Jamal Abdul Nasser Street Development Project: Transforming Kuwait City’s road system

June 13, 2014 in Manufacturing

Last September, Kuwait’s Minister of Public Works and Minister of Electricity and Water, Abdulaziz Al-Ibrahim, described the $927.8 million Jahra and Jamal Abdul Nasser road projects as 2 of the major infrastructure and road projects in the entire Middle East region.

“I believe these two projects will change the makeup of the traffic map in the State of Kuwait,” Al-Ibrahim stated during an inspection tour of the projects.

024“Jamal Abdul Nasser Road Development Project is one of Kuwait’s major development projects,” he announced, adding that the project is meant to enhance the motorway system in Kuwait.

The Louis Berger-Pace joint venture is currently providing design, construction supervision and construction management services for the project. Louis Berger completed the design in 2009 and construction started in September 2010.

At the time, the project was considered the biggest infrastructure project ever tendered by the ministry and one of the biggest viaducts in the Middle East. 

The Jamal Abdul Nasser Street Development Project is one of an influx of bridge projects to have been initiated across Kuwait in recent years, as the City has expanded in a similar fashion to other Gulf countries. 

This is a result of the rapid expansion of the cities and the accelerating need for effective, efficient and sustainable transport network. 

Jamal Abdul Nasser Street Development Project is a strategic venture put forward, and currently being undertaken, by the Ministry of Public Works of Kuwait. 

The implementation-in-progress aims to transform the existing Jamal Abdul-Nasser Street into an internationally standardized multi-levelled expressway extending from the Jahra Gate (Jahra Gate Roundabout – Sheraton) to Grenada area in the western region of Kuwait. 

006“The Ministry has employed the joint venture of Louis Berger Group and Pace to undertake the design and construction supervision of the project with a total cost of KD 242.4 million to include multi-levelled elevated highway standard viaducts alongside the upgrading and reconstruction of the existing service roads to provide additional traffic lanes with enhanced utilities infrastructure,” states Engineer Mahmoud Hajji Ramadan, JANDP Project Engineer (Ministry of Public Works – Kuwait ), Road Engineering Section, Motorways Department.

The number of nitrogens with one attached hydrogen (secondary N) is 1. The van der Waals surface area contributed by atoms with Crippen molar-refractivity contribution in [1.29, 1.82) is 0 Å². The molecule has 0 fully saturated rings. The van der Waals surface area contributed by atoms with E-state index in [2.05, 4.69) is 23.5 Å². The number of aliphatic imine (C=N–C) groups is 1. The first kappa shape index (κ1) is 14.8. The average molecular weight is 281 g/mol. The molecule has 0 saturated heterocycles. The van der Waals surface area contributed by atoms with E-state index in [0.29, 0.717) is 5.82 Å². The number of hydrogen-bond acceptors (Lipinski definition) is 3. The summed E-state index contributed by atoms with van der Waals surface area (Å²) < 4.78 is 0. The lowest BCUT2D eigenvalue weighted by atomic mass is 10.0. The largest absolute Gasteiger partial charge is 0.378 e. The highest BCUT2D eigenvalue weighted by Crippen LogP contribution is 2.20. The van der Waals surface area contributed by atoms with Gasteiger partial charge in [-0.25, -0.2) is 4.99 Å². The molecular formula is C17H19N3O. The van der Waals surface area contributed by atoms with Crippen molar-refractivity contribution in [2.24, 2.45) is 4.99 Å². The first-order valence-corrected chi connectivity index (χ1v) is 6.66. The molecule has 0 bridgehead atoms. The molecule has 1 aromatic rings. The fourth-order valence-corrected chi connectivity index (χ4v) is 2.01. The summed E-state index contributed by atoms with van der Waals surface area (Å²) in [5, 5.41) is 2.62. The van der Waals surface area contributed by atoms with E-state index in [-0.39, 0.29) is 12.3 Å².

“The development of the Jamal Abdul Nasser Street is part of the ongoing plans in the state to further enhance the existing network of transport infrastructure. Through increasing the traffic capacity of the road, and improving its safety, the ease of traffic flow will be maintained thereby reducing congestions and traffic accidents,” he continues. 

The project comprises of 5 phases of work that are being addressed simultaneously. 

The first phase starts from the Airport road roundabout and stretches up to the First Ring Road (Al Salam Palace). Phase 2 is from Sabah Hospital road roundabout up till Grenada area toward Jahra City. The third phase extends from Al-Razi Hospital interchange to Ghazali roundabout while Phase 4 extends from Ghazali roundabout to the Airport road roundabout. Lastly, Phase 5 encompasses the Ghazali Interchange with Jamal Abdul Nasser.

“The calibre of this project is measured by its advanced and large-scaled structural propositions as it ranks as one of the largest multi-level road projects in the world,” affirms Ramadan. 

“Attempting this in such a busy metropolis like Kuwait city, along with the fact that it is upgrading an existing busy road; required very particular methods of construction that do not impede or disrupt the traffic flow or perturb public environment dynamics. The undertaking of this grand infrastructural development entails a series of sophisticated large scaled operations. Its engineering, and complicacy of location, required the utilization of the latest innovations in bridge constructions,” he adds.